Stressed A

A tónica

There’s an interesting phenomenon in Spanish regarding feminine nouns that begin with a stressed A sound (which can be written either a or ha). When these nouns are singular and preceded directly by a definite article,* the masculine article is used instead of the feminine article you might expect.

Some common feminine stressed A words:

el acta   act, record
el agua   water
el águila   eagle
el ala   wing
el alba   dawn
el alga   seaweed
el alma   woman, soul
el arca   chest, box
el arma   weapon
el aspa   cross
el aula   classroom
el ave   bird
el hacha   axe
el hada   fairy
el hambre   hunger

Notes

* When dealing with an indefinite article, Spanish speakers will often use the masculine form in front of these words, but this is considered incorrect. It’s only with the definite article that you should use the masculine form.

1. Despite the masculine article, these nouns are feminine, which means that everything but the singular article must agree with them, including:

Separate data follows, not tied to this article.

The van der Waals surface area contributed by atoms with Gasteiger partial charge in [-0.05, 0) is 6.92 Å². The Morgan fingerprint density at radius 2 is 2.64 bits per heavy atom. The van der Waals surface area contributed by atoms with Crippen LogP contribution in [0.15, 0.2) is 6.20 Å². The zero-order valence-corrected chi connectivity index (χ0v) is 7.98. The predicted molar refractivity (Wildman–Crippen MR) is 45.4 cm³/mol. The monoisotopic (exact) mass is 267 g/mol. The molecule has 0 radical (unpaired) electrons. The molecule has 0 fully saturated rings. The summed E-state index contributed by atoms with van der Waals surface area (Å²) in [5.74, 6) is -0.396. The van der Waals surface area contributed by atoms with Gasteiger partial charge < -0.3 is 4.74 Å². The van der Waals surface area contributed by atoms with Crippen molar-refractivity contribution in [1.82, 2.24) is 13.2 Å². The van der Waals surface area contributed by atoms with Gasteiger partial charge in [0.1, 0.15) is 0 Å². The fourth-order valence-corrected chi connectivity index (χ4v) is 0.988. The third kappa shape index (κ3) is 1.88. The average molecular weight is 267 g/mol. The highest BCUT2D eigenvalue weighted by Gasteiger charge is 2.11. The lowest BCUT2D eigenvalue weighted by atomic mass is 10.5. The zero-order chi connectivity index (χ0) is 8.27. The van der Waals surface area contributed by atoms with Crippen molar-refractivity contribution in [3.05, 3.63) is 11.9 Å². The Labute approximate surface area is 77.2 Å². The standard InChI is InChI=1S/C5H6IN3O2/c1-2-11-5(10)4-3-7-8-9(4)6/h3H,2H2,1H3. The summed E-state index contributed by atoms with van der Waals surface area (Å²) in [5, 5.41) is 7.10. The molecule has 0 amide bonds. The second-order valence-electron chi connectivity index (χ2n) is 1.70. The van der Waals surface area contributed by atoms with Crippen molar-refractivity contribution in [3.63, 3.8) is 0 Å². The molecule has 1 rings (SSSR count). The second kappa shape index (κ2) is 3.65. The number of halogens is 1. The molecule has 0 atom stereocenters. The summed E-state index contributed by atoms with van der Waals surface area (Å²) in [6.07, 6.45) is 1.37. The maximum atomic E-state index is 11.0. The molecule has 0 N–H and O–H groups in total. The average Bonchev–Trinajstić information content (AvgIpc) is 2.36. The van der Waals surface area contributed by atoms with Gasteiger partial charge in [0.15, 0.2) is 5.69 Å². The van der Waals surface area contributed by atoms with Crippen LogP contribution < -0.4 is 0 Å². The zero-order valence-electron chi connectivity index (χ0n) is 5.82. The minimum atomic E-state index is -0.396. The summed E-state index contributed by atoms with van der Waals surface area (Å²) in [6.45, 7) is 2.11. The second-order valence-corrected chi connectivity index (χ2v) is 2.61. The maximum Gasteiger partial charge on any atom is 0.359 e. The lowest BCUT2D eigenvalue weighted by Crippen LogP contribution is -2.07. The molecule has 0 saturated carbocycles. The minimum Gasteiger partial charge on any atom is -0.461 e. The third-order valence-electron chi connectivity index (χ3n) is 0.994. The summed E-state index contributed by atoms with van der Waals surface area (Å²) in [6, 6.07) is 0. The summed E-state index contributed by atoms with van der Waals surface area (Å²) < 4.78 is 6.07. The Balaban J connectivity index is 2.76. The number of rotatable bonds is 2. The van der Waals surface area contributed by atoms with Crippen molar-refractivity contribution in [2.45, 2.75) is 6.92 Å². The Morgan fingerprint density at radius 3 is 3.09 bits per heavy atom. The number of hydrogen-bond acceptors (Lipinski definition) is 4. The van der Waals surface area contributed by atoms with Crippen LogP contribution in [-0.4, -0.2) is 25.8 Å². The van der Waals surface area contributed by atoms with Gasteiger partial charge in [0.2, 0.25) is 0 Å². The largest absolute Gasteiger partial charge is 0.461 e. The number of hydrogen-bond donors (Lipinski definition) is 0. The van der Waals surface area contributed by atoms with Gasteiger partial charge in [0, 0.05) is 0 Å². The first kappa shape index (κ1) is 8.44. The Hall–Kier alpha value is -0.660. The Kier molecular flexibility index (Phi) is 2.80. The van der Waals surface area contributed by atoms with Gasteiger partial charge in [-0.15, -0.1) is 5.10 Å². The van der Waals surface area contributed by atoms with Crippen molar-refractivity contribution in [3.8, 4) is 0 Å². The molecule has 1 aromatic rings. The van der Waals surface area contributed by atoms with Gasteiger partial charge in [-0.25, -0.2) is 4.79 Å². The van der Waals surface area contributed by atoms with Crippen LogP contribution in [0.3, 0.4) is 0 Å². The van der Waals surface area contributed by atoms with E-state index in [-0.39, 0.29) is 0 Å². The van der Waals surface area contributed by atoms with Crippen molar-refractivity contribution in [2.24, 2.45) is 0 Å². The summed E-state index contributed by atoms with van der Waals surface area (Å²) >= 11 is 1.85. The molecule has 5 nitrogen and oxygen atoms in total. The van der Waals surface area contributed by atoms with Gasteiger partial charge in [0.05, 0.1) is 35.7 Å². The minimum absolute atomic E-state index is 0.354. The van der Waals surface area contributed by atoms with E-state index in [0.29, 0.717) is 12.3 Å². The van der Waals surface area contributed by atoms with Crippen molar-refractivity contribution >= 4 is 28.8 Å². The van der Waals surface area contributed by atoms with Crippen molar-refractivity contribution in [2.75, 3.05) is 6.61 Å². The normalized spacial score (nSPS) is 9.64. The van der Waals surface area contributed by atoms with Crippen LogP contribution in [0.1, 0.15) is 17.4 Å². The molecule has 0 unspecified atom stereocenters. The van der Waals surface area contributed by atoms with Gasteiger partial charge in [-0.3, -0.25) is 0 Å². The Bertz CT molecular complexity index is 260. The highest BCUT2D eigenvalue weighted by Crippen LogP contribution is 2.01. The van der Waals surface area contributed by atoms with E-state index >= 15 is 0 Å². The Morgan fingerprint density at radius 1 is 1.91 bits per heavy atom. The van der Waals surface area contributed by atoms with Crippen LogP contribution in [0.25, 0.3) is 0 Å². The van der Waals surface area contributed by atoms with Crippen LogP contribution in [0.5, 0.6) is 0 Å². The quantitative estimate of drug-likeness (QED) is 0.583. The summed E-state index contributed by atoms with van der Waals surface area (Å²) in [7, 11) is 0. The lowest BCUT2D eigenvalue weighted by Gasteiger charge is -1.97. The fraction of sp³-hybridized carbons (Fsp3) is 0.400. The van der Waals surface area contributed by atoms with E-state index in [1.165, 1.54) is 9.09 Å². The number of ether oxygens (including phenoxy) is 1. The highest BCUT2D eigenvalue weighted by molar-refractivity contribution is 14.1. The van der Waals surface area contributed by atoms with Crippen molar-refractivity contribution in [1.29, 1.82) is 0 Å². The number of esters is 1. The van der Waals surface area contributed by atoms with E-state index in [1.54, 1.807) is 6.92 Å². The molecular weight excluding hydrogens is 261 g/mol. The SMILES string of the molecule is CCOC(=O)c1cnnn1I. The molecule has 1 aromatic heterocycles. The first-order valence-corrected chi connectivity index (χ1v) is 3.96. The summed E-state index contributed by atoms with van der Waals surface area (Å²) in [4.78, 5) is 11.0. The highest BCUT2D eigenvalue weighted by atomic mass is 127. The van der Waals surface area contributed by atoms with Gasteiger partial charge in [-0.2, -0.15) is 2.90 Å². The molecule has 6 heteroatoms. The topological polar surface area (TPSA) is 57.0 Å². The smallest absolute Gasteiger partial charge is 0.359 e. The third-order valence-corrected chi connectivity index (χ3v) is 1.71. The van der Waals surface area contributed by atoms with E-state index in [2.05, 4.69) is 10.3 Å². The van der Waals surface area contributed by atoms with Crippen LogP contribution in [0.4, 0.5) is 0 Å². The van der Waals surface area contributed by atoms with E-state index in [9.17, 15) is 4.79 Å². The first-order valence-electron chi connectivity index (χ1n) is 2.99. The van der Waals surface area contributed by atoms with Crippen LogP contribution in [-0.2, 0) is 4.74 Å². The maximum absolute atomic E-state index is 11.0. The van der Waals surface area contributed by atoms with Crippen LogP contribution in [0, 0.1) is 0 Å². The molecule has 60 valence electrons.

Quiero ver el agua azul.   I want to see the blue water.
¿Dónde están las aves?   Where are the birds?
Tengo un arca muy bonita.   I have a very pretty box.
No me gusta esta aula.   I don’t like this classroom.

2. When there is an adjective between the article and noun, the article is feminine:

Es la última arma.   It’s the last weapon.
¿Es una buena hada?   Is it a good fairy?

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